French car maker Renault said on Saturday that the huge global cyber-attack had forced it to stop production at sites in France, shortly after it announced that output had been halted for the same reason at a site in Slovenia.
Nissan’s Sunderland car factory has also been hit by a cyber-attack. It comes after the NHS was held to ransom when malware struck on Friday, locking doctors out of their computers. According to Nissan spokesman:
“Like many organizations, our UK plant was subject to a ransomware attack affecting some of our systems on Friday night. Our teams are working to solve this issue.”
A Renault spokesman said:
“Groupe Renault confirms it was impacted by the global cyber attack that began late on Friday May 12. It consists of a Ransomware virus. Proactive measures were taken immediately in order to stop the spread of the Virus and protect the group. A full diagnosis is in progress in order to put in place the appropriate solutions to resume operations.”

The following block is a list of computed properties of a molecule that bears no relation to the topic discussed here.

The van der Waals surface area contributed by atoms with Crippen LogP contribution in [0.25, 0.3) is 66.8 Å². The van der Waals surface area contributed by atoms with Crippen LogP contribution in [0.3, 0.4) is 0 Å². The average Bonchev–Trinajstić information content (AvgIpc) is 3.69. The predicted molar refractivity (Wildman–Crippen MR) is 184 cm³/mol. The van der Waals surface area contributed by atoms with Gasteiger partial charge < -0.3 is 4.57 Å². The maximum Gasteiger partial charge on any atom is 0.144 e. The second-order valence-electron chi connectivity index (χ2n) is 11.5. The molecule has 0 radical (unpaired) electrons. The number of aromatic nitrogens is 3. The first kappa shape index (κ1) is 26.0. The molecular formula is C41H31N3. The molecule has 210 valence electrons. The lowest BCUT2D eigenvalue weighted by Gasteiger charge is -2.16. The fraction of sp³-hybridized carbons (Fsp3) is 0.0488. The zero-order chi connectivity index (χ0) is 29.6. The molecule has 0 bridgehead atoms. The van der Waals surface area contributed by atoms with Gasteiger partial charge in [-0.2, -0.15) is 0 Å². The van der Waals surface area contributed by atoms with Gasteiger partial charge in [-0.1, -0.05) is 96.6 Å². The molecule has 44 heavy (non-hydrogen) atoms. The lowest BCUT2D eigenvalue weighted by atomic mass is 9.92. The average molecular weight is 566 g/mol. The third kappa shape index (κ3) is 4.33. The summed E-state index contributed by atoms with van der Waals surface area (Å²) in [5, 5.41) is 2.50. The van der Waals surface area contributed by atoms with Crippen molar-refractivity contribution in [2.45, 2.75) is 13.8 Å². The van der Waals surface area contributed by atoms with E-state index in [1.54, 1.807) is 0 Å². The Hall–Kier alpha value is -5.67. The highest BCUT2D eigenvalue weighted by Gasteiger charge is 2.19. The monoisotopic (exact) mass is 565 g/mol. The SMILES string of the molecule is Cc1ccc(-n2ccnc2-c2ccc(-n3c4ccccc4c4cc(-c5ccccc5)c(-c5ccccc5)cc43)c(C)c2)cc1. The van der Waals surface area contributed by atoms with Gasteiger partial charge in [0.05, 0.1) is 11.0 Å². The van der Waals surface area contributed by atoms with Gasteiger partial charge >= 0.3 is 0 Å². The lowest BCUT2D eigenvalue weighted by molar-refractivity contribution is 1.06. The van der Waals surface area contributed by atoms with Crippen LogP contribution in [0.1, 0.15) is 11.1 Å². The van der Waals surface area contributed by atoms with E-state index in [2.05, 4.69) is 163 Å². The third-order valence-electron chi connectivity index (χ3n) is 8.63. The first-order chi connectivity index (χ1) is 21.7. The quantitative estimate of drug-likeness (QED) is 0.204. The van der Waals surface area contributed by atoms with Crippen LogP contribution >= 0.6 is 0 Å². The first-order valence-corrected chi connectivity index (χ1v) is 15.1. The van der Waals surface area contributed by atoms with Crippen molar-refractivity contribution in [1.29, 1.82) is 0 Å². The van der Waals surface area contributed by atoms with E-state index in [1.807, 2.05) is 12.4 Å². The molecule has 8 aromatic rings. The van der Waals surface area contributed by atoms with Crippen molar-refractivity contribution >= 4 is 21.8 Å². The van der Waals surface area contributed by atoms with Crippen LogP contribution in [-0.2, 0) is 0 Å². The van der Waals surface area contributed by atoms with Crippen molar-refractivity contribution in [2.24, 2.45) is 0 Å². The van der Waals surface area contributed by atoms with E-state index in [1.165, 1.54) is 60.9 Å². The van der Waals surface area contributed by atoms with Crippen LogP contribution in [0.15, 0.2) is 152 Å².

The ransomware – which locks down files until money is paid – is a new version that is rapidly spreading across the world. It has affected thousands of computers in nearly 100 companies. Though the problem is infamous in the UK for the damage it has done to NHS systems, the effects have focused most specifically on Spain and Russia, according to experts.
“This cyber attack is much larger than just the NHS,” said Travis Farral, director of security strategy for cyber security firm Anomaly Labs. “It appears to be a giant campaign that has hit Spain and Russia the hardest.”
Most affected organizations so far have been state owned. Renault is partly owned by the French government, while other targets include the NHS and Russian state-owned rail services. It’s unknown who is behind the global attack, and Europol is investigating. On Friday, cyber extortionists tricked victims into opening malicious malware attachments to spam emails that appeared to contain invoices, job offers, security warnings and other legitimate files.